News | December 12, 2022

Choosing an attorney and executor

We are often asked who should be appointed to act as an attorney or an executor, and there can be confusion over the duties and responsibilities each role involves.

The following two articles provide an insight as to what you should consider when choosing individuals for these different appointments.

What should you consider when choosing an attorney?

Choosing who to appoint as your attorney(s) is the most important part in the process of making a Lasting Power of Attorney (“LPA“), as they will be who makes decisions about your property and financial affairs and/or health and care should you become incapacitated. Acting as an attorney is an important role. It must be someone who you trust and who knows you well enough to make decisions that are in your best interests.

Who can act as attorney?

You can choose whoever you wish to act as attorney – a friend, family member, a professional or a trust corporation. An individual must be aged over eighteen with mental capacity, who is not bankrupt or a person in relation to whom a debt relief order applies. If an attorney of an LPA for financial decisions becomes bankrupt after the LPA has been made, they will no longer be able to act.

If a spouse or civil partner is chosen to act as an attorney, their power will end if that relationship is dissolved or annulled unless there is an instruction in the LPA that the spouse or civil partner can continue to act as attorney in such circumstances.

When considering the choice of attorney, it might be helpful to think about how well they manage their own finances or make decisions about their own wellbeing or the wellbeing of others. Most people choose a family member or a close friend to be their attorney, especially for an LPA for health and care. Your attorney may not be needed to make decisions for quite some time; you should allow for this, someone younger may be more appropriate. Talk to the person you want to appoint as your attorney before you make the LPA. You can express your wishes and preferences and they can confirm they are comfortable taking on the role.

Professional attorneys

Both professional and lay attorneys are entitled to be reimbursed expenses; however, professional attorneys will charge a fee for acting and these costs will be paid for from your assets. Unlike having a professional executor, it is more unusual to choose a professional attorney given the costs involved and the depth of understanding of your personal affairs and wishes required to fulfil the role.

What happens if my attorney cannot or will not act any more?

When making an LPA, it is possible to choose replacement attorney(s) who can take over from your original attorney(s) if they are no longer able, or willing to carry out their role.

Choosing an executor

Choosing an executor is one of the most important decisions when making a Will. Appointing the right people will help to ensure that the administration of your estate runs smoothly.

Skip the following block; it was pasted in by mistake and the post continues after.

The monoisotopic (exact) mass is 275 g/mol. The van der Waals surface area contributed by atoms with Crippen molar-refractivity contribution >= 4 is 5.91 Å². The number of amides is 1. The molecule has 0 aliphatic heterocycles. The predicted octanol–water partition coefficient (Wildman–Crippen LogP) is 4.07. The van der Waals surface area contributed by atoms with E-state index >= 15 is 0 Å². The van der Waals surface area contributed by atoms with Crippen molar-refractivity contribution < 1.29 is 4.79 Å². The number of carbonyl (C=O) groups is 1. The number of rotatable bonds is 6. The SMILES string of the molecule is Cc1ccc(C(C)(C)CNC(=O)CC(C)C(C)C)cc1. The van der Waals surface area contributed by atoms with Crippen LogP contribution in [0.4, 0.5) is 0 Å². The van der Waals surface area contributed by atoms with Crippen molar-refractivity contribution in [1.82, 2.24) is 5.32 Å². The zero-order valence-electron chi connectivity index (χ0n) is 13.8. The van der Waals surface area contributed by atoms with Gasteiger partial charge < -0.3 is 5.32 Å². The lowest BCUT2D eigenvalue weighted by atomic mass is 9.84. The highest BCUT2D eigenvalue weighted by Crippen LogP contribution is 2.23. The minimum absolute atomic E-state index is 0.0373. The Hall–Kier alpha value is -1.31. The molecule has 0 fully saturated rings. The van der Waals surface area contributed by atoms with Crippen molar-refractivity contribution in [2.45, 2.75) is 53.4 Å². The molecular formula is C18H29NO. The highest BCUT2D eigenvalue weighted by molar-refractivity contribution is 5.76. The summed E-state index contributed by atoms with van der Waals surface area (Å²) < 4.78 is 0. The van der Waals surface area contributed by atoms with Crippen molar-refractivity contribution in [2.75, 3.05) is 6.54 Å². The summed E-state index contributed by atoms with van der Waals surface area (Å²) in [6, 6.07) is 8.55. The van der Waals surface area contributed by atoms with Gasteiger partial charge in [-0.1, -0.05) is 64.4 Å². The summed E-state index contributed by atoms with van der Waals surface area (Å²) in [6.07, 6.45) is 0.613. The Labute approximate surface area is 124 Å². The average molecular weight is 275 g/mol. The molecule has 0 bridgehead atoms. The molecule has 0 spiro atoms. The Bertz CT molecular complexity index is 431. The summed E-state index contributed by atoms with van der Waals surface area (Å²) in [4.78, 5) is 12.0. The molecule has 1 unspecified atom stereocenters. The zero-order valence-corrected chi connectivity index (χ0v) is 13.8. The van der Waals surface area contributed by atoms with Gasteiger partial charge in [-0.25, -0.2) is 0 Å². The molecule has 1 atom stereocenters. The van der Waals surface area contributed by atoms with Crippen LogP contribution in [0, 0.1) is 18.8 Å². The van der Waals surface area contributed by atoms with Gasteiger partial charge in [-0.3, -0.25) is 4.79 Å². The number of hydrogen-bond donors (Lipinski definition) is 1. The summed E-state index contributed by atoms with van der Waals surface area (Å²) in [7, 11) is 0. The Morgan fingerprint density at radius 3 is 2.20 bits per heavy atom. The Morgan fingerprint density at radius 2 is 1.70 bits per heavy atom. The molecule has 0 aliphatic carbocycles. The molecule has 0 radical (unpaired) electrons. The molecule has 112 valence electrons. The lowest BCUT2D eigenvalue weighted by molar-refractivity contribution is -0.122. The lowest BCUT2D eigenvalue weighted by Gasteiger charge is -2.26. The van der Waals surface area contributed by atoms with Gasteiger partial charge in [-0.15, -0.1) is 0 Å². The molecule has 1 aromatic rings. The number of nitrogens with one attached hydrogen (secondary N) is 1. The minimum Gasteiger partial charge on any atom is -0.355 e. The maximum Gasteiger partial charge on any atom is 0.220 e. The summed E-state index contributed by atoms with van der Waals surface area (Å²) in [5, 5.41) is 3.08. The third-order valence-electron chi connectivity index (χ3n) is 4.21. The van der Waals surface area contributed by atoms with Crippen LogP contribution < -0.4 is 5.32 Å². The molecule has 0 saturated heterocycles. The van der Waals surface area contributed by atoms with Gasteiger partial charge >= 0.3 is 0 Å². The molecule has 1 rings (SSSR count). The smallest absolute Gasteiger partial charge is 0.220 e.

What is the role of executor?

Executors are the individuals appointed in your Will to administer your estate. Your “estate” comprises everything you own at the time of your death. Your executors are responsible for collecting your assets and distributing them in accordance with your Will. Executors will apply for a grant of probate (if required) and must settle any liabilities and inheritance tax.

Who can I appoint?

Any number of executors can be appointed, but for practical reasons we recommend choosing at least two and no more than four to act.

Factors to bear in mind:

  • Trust

You should choose someone trustworthy and reliable. Being an executor involves significant responsibility; executors deal with your personal assets and have a legal duty to act in the best interests of your estate. 

  • Time

Acting as an executor can be very time-consuming and the probate process takes on average nine to twelve months to complete. Consider whether your chosen executor(s) will have enough time to devote to the role.

  • Skills and knowledge

Your executor(s) should be able to understand legal matters, accounting and administrative work. Some complex estates involving foreign assets, for example, may require specialist knowledge regarding tax and applicable reliefs. You may therefore wish to appoint a professional executor with relevant experience.

  • Relationships

If you are intending to choose a family member as your executor, consider the impact this may have on other relatives and their relationships. If you choose to appoint co-executors, consider whether they would work well together. Appointing a professional executor can be beneficial as they would be a neutral party, someone who would be able to mediate in the event of disagreement between family members or friends.

If you would like further advice on making an LPA or Will, please contact the Private Client team.